The Utility Agenda: Trackers

Wed, 06/20/2012 - 16:52

A company in a competitive market has to compete for your business and therefore must carefully manage its costs in order to stay competitive. However, a regulated monopoly utility has no competition, and regulation of rates and services is necessary. Under regulation, a regulated monopoly utility is entitled to recover its prudently incurred costs plus a return on the capital invested by its shareholders. The utility’s costs are determined by looking at a test year – 12 consecutive months of the utility’s operations – and adjusted for known and measurable changes to costs. Regulators also determine a fair return for shareholders by looking at the utility’s risk profile compared to similar ventures. Regulators then determine a revenue requirement, or yearly income amount that would allow the utility to recover its costs plus the authorized return. The revenue requirement is then divided among the customers and the energy (amount of gas or electricity) that the utility’s customers use.

Between rate cases, the utility has to manage its costs. Because it takes time for regulators to approve new rates (called regulatory lag), the utility has an incentive to manage its operations and reduce costs. Because there can be regulatory lag in cost recovery, and there is some risk a utility may not be able to recover its costs and generate the full return authorized by regulators, the utility’s return includes a "risk premium."

Trackers allow the utility to recover expenditures on an on-going basis by adjusting rates on a quarterly or biannual basis for certain categories of costs, which means utilities do not have to wait for the next rate case to recover those costs.

An example of costs that can reasonably be tracked is fuel costs. Since the 1980s, utility companies have been able to “track” fuel costs on a quarterly basis. This was thought to be sound because fuel costs are large, not under the utility’s control and volatile (they fluctuate significantly).

An example of costs that should not be tracked is capital or construction costs of power plants. These costs are under the utility’s control to the extent the utility, as provided by law, is properly planning its resource mix and regulators enforce this provision of the law. Tracking the capital costs of power plants is called construction work in progress (CWIP). CWIP allows electric utilities to recover the capital costs of a power plant as the plant is being built, making ratepayers the financing mechanisms for the plants instead of stockholders and the utility. Duke Energy has requested the IURC to grant them this financing mechanism for the coal gasification plant they’ve proposed at Edwardsport.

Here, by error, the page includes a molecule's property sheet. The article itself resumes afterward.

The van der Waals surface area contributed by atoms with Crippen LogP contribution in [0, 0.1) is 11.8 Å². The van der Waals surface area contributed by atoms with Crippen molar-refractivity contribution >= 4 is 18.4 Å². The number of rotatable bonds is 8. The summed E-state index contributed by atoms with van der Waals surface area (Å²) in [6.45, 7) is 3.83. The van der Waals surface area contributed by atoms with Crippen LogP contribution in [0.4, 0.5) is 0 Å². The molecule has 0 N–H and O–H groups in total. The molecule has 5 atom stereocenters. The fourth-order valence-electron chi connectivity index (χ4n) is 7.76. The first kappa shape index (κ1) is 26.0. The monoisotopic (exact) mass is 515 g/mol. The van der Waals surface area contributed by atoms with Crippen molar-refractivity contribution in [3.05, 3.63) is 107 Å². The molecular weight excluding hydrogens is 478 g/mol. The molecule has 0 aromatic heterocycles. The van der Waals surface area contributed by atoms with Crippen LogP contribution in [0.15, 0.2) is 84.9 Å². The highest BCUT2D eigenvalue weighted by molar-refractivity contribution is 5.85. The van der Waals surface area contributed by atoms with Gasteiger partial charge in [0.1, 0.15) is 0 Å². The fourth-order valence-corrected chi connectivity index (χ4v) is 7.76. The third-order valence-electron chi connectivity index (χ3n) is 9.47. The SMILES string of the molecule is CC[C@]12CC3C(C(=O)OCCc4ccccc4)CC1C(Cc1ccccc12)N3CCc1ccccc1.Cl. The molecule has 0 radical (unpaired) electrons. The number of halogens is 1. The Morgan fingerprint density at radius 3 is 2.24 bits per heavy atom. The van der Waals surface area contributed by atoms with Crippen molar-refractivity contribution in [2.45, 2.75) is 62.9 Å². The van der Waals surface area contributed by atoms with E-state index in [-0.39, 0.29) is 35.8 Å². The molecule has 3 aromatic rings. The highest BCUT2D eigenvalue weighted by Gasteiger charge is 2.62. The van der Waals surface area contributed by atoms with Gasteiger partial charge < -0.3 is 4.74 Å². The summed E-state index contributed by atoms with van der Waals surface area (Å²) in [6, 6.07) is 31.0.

The other key feature of trackers is that they tend to greatly reduce oversight of the utility’s costs. Once a particular tracker mechanism is approved, review of actual costs on an ongoing basis is typically done in an expedited or fast-tracked proceeding.

 Legislatively, electric utilities have tried to pass laws to provide trackers for:

  •  Transmission and distribution lines, which should not be tracked because utilities can properly plan for these investments and assess the costs;
  • Broadband over power lines, which has nothing to do with providing electric service;
  • Any costs that are the result of a government mandate, which, for a regulated utility, covers just about all core costs since they involve providing service.

In addition, electric utilities have imbedded sweeteners for themselves in their proposed tracking legislation. These include:

  • Deregulating revenue that is generated from trackers, which means as the number of and revenue from trackers increase the less regulatory oversight of profits.
  • Automatic, monetary incentives for trackers that have been approved. Under the proposed incentives, the IURC would have to automatically increase the utility’s rate of return if the proposed tracker were approved. The IURC would have no discretion in these cases.
  • Reduced regulatory oversight of utility investments and costs.

The issue here is that trackers, once approved, virtually guarantee, with perhaps minor adjustments, recovery of costs going forward. This reduces the company’s risk in terms of the potential of not being able to recover those costs in a future rate case. Wall Street investors and lenders then view the utility as a less risky investment, which means:

  •  That the utility will receive more favorable interest rates on any borrowed money; and
  • That their rate of return should be lowered, not increased with incentives, because there is less financial risk to the company. That is, ratepayers should not have to pay a risk premium on that investment when risk related to cost recovery for that investment is essentially nonexistent. Adding an incentive on top of the rate of return is adding insult to injury.

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